methane hydrates

Maintaining a focused vision on what’s next is one trait that makes NETL a lab of the future, and methane hydrates are one “cool” part of that vision. Found in Arctic and deep-water marine environments, methane hydrates are an untapped abundant source of natural gas.  A hydrate comprises a crystal structure in which frozen water creates a cage that traps molecules of primarily methane (natural gas).  NETL researchers are exploring and developing solutions to the technical challenges of sustainable, commercially viable methane hydrate production as a new energy resource. NETL is also leading the effort to fully understand gas hydrate’s role in the natural environment, including its potential response to future environmental change.

Methane hydrate science has advanced steadily over the past decade, resulting in a series of hydrate production field experiments; however, many scientific uncertainties and technical challenges must be overcome before hydrates can be produced commercially and sustainably. For example, NETL researchers are advancing the ability of numerical modeling codes to simulate methane hydrates’ behavior in the natural environment and under production scenarios.  NETL is also working with external partners, including University of Texas—Austin, Japan, and the State of Alaska, to conduct the necessary field programs in both Alaska and the Gulf of Mexico to better assess the abundance and nature of U.S. gas hydrate resources.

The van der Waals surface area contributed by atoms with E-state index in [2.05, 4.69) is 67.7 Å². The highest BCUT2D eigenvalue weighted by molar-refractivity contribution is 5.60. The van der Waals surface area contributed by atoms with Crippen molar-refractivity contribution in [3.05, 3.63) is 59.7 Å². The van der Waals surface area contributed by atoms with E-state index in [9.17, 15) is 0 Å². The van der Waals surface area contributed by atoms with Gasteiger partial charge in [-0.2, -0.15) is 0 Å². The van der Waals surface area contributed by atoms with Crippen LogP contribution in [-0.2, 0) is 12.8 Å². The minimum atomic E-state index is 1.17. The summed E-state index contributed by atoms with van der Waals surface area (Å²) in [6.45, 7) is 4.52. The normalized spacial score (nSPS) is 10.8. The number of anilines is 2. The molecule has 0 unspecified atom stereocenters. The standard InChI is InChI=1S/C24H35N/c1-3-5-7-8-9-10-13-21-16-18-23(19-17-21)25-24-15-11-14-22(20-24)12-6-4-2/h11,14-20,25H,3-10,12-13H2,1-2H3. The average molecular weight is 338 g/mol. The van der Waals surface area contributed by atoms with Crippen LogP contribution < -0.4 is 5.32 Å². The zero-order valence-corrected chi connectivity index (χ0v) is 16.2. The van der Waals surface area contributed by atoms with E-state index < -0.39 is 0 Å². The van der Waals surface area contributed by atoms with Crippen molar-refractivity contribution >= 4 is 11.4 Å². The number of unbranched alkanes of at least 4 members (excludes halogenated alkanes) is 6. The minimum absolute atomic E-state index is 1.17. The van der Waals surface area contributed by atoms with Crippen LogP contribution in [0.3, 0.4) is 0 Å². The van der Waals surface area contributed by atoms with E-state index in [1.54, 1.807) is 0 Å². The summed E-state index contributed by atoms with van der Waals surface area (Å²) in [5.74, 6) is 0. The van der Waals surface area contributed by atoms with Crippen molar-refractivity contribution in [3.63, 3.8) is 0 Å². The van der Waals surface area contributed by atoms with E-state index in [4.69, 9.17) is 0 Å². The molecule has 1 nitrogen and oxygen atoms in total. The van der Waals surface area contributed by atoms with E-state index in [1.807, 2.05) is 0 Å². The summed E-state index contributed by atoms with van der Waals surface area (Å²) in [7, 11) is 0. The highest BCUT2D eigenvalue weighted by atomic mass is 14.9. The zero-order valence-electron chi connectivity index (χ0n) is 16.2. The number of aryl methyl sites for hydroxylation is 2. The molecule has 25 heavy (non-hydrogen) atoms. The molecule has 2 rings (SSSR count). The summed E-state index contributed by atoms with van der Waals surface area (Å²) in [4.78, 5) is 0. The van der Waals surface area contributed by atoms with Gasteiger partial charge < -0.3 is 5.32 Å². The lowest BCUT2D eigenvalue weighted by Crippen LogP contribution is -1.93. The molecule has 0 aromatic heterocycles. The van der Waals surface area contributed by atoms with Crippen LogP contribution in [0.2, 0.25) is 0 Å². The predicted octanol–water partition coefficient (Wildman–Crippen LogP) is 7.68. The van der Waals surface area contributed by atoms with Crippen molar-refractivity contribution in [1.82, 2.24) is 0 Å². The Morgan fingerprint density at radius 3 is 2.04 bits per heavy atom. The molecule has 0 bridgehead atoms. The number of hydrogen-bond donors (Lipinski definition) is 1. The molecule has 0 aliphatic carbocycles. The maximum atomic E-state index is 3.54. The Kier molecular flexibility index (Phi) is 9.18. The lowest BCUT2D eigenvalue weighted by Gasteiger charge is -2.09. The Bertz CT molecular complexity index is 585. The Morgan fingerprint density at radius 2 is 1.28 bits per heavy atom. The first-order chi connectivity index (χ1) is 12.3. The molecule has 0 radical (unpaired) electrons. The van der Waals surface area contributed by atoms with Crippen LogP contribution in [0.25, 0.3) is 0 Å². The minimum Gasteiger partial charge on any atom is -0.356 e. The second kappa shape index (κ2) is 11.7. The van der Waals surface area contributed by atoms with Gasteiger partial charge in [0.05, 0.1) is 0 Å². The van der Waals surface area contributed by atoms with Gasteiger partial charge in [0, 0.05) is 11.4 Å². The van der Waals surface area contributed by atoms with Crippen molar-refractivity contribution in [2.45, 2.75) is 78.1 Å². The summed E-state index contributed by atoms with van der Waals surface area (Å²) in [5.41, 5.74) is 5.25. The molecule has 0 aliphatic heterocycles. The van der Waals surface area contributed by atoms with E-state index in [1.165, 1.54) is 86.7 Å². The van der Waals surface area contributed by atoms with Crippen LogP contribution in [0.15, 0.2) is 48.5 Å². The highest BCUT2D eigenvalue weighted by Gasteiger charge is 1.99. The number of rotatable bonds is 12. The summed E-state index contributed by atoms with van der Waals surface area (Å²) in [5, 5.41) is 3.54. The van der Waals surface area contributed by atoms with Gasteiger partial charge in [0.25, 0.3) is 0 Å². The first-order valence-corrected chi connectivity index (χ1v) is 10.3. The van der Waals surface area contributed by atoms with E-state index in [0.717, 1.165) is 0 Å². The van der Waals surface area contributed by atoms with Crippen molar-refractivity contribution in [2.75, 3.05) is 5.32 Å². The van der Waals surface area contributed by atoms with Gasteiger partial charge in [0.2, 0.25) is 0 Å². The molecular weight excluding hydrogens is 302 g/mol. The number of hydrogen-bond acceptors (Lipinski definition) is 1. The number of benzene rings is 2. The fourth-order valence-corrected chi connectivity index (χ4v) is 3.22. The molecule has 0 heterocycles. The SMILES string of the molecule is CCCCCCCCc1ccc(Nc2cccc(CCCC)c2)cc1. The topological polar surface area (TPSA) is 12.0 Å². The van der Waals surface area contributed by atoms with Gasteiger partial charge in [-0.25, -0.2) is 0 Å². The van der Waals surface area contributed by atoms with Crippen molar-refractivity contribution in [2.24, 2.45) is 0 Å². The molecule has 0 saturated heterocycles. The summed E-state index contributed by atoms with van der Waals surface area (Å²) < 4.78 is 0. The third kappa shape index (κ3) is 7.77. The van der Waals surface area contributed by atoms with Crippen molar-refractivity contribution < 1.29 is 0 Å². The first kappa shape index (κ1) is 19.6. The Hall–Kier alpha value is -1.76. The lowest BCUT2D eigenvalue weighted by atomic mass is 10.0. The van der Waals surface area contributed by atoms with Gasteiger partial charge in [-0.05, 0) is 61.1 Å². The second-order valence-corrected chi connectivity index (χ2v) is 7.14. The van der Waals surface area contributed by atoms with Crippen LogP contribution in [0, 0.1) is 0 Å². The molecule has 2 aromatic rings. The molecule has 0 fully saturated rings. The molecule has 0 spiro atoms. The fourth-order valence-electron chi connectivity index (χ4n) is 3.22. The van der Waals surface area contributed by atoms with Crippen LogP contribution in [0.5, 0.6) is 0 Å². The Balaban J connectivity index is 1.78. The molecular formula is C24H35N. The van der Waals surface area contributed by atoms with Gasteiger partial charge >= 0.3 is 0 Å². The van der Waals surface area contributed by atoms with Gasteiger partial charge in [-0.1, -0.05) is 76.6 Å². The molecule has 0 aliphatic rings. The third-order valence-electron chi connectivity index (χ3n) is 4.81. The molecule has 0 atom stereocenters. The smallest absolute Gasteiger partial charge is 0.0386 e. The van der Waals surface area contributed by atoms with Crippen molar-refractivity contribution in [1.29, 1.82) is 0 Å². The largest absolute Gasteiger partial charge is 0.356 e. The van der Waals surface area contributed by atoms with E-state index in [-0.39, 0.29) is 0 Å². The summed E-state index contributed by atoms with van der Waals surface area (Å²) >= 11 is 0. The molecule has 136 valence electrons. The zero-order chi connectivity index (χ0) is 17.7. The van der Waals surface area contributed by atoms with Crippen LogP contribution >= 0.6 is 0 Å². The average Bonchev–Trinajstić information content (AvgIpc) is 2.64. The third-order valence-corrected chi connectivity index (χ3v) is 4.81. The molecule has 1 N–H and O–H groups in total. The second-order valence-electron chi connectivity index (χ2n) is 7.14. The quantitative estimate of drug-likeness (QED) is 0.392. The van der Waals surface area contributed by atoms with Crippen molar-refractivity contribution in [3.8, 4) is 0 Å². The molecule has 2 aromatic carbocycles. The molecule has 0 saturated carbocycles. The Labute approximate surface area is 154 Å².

As the lead of the U.S. National Program, NETL coordinates activities with seven federal agencies and numerous international partners to advance gas hydrates science.  The forward-looking research is taking the mystery out of this abundant deep-water energy source and opening a potential avenue to a new clean-burning energy resource.